Now that you have incorporated agile methodologies at the program level, your organization is ready to make the shift to product-based planning and lean budgeting, funding, and governance. A product-centric model not only gives teams and individuals more ownership in their work and responsibilities, it enables organizations to focus on delivering results and outcomes that produce value for customers. As cross-functional teams continue to align to value streams, their capacity is reallocated on a regular cadence to where it will benefit the organization the most. Teams also focus on "outcomes over output" by associating each product with a set of early indicators and funnel metrics. These metrics are used to drive decision-making within your teams and the product or value stream they support, as well as base capacity tradeoffs on business results.
The end result is a business model that prioritizes feedback and adaptability over predictive planning. As such, organizations are better equipped to stay aligned with their customers’ needs and expectations, so that they’re able to deliver value and address pain points more effectively. For more on the benefits of Lean Portfolio Management and the product model, see our Best Practice article on Shifting from Projects to Product Delivery.
Portfolio Level OKRs: Measure Long-Term Objectives
By now, your organization has defined team and program level OKRs to coordinate work around strategic objectives, and is able to measure the collective progress towards achieving those goals. Defining portfolio level OKRs can help you create alignment from the enterprise level all the way down to the teams, as well as measure the success of longer-term objectives, as key results evolve as the work progresses. Portfolio level OKRs usually measure objectives which last a year or longer, but the definitions of Objectives and Key Results remain the same. Simply put, Objectives ask, “where do we want to go?” and Key Results ask, “how will we measure our efforts to get there”?
Parent-child relationships between OKR levels can also be created to represent the connection between related key results and objectives at different levels. For example, teams may be working towards multiple objectives that contribute to a higher-level, more long-term objective at the portfolio or enterprise level.
In a product model, each product should establish a linked set of early indicators and funnel metrics that make sense for their aspect of the business. Some examples of leading indicators are:
- The number of people who use a new or modified aspect of a system
- The time they spend on a specific screen
- The load that users place on the system as indicated by your monitoring systems
- The number of support tickets (up or down) related to various aspects of the system that have changed
- Comments on social media
Lagging indicators usually measure something that has happened in the past. For this use case, the main lagging indicator is the benefits (such as savings or incremental sales) captured on the program financial plan. As the organization goes through the cyclical process of delivering epics through the underlying features and stories, these leading and lagging indicators will collect data. As the epic hypothesis statement is either proven or disproven based on that data, sound persevere/pivot decisions can be made when investments are re-analyzed during PI Planning.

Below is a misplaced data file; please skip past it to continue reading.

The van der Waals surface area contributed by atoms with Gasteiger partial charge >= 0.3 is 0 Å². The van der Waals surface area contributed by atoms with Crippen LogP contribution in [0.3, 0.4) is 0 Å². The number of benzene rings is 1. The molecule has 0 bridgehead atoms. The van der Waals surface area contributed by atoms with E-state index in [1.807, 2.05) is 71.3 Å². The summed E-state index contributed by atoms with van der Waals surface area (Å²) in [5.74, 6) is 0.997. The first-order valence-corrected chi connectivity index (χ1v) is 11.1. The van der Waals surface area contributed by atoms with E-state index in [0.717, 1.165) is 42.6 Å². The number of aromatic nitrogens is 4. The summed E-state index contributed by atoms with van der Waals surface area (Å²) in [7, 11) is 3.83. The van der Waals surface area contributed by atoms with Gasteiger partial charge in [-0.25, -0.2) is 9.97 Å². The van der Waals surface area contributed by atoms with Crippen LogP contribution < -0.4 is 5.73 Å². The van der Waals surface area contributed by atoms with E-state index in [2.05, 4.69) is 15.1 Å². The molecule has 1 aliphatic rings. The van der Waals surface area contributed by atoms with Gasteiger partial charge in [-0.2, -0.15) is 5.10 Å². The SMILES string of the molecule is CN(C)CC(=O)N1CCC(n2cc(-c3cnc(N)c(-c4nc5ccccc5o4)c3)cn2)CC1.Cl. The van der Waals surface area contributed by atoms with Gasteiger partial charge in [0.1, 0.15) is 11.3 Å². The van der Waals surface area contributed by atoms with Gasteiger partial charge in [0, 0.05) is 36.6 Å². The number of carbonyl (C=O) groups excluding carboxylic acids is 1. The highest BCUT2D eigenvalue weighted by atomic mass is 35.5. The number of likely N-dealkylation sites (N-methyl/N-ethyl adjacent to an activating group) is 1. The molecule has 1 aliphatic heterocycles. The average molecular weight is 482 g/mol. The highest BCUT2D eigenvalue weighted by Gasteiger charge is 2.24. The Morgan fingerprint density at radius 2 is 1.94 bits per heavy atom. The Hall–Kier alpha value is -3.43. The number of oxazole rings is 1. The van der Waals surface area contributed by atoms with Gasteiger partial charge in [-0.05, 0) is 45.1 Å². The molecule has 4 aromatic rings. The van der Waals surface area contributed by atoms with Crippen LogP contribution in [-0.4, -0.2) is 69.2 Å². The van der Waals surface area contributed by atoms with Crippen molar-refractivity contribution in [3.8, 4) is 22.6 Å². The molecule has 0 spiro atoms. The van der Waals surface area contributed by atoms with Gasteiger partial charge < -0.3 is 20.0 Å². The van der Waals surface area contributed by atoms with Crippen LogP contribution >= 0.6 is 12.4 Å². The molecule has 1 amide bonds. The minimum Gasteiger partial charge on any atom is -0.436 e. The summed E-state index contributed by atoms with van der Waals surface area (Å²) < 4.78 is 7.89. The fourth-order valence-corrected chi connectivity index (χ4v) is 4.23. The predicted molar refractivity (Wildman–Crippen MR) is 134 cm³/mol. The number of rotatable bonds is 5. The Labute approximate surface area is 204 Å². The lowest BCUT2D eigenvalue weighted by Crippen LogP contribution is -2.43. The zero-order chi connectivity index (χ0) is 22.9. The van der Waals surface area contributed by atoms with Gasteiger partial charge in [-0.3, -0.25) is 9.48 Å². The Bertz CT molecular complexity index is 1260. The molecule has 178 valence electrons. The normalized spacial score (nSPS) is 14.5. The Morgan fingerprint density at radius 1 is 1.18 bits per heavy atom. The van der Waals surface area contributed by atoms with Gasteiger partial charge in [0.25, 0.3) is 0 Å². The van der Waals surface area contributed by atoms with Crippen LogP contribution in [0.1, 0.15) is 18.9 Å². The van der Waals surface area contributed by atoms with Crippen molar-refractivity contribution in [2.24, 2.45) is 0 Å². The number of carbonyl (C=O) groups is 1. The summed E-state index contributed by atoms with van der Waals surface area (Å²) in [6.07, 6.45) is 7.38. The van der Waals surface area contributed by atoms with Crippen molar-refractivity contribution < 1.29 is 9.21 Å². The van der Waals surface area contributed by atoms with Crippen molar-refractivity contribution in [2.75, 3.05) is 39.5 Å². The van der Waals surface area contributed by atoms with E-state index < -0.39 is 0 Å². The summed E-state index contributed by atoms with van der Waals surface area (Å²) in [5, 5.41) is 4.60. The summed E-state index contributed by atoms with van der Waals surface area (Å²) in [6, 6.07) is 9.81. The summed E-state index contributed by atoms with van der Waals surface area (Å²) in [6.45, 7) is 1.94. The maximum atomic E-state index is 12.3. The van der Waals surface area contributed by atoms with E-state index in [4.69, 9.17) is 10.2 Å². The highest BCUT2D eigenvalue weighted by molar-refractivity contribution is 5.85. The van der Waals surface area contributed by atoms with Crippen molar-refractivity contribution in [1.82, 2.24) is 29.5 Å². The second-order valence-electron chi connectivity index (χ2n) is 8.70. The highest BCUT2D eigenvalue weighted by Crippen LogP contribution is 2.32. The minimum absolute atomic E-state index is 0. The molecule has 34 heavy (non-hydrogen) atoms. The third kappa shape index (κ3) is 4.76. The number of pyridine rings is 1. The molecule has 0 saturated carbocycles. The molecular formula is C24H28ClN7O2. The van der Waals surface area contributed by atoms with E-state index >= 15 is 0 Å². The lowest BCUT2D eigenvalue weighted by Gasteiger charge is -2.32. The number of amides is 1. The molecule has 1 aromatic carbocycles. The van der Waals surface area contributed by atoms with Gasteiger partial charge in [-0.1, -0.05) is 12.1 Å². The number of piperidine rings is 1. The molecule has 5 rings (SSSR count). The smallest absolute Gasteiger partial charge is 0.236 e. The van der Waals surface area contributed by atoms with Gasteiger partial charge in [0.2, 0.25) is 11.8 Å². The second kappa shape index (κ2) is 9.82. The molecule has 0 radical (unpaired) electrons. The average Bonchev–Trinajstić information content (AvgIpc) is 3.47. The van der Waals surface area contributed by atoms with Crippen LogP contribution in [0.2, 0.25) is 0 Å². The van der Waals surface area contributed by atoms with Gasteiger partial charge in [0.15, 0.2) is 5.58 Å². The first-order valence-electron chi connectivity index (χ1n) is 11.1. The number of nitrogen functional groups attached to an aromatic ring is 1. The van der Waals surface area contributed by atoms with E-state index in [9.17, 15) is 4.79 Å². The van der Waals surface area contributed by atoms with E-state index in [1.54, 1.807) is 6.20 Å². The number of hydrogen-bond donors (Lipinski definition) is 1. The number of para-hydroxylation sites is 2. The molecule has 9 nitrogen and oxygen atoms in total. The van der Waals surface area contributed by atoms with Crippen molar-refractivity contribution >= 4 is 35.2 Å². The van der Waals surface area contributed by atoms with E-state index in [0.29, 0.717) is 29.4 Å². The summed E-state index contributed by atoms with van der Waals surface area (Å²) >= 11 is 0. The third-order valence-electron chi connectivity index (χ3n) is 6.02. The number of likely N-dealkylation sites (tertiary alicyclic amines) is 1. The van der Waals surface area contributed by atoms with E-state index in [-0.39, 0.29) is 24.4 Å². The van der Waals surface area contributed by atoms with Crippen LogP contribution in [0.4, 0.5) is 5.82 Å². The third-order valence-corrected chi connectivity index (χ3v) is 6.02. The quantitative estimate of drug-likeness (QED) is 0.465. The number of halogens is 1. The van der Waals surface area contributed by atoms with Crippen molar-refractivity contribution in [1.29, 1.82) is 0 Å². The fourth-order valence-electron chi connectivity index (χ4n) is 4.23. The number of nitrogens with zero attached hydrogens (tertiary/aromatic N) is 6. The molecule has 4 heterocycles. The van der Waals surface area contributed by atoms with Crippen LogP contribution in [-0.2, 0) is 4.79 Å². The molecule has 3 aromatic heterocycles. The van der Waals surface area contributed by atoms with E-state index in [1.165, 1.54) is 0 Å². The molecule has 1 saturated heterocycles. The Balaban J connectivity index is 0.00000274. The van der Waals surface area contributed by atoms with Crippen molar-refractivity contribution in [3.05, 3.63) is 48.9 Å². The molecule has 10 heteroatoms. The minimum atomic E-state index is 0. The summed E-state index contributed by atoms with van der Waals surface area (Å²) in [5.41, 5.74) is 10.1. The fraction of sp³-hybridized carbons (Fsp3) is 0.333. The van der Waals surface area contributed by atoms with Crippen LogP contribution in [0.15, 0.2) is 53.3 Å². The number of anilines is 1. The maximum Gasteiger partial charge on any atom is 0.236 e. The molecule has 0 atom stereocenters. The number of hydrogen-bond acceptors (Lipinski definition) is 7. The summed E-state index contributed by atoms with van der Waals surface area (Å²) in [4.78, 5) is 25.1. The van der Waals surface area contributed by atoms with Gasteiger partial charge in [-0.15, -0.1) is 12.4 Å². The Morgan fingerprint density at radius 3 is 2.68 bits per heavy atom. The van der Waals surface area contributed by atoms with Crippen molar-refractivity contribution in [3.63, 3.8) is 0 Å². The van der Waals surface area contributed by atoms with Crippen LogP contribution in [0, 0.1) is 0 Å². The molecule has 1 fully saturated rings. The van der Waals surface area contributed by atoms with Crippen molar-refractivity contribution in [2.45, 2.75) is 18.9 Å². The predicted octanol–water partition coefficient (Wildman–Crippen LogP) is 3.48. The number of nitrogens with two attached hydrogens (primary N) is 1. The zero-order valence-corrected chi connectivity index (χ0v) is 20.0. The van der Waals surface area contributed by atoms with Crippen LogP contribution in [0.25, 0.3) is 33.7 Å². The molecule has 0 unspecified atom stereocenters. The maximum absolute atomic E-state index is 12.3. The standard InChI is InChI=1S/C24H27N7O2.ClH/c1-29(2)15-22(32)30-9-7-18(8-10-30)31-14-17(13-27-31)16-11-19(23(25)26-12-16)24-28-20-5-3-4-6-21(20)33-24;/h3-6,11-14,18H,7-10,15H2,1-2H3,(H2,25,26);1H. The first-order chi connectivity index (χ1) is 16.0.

Lean Product Planning and Funding: Organize Around Value
The first step in shifting to a product model is not only defining the products that are required to achieve your organization's strategic initiatives, but setting up a funding model that is organized around delivering value to your customers. Adding products as part of the product funding process takes place on the Strategy Portfolio View, as shown in the example below. Creating a new product will likely include the population of a small amount of (configuration-specific) description and categorization attributes as determined by the data and information needs of the organization. You can edit these descriptive and categorization attributes if needed.
Some attributes may be synced over to a Strategic Roadmap Board within Planview AgilePlace. If you are using Planview Portfolios and AgilePlace together, build out the strategic roadmap board in AgilePlace before you create products.
After adding products, the next step is to document product objectives and benefits, as well as manage their financial budgets and targets. On the Financial Planning Detail screen, enter benefits and revenue targets into the Benefits or Revenue Targets accounts, adding lines as needed. Examples of benefits may be cost savings or incremental sales (these benefits also serve as lagging indicators). This data is typically entered in the currency format, by quarter.
- Because each Planning Increment (PI) is typically a quarter, change the preferences to display and edit the financial plan in quarters and years.
- Make sure you are displaying Currency and Units (you may want to not display Effort and FTEs), as you will use these types as part of this effort.
- Configure your focus control to show Account, Providing Org/ART, or other relevant attributes before the splitter bar, and the others behind it.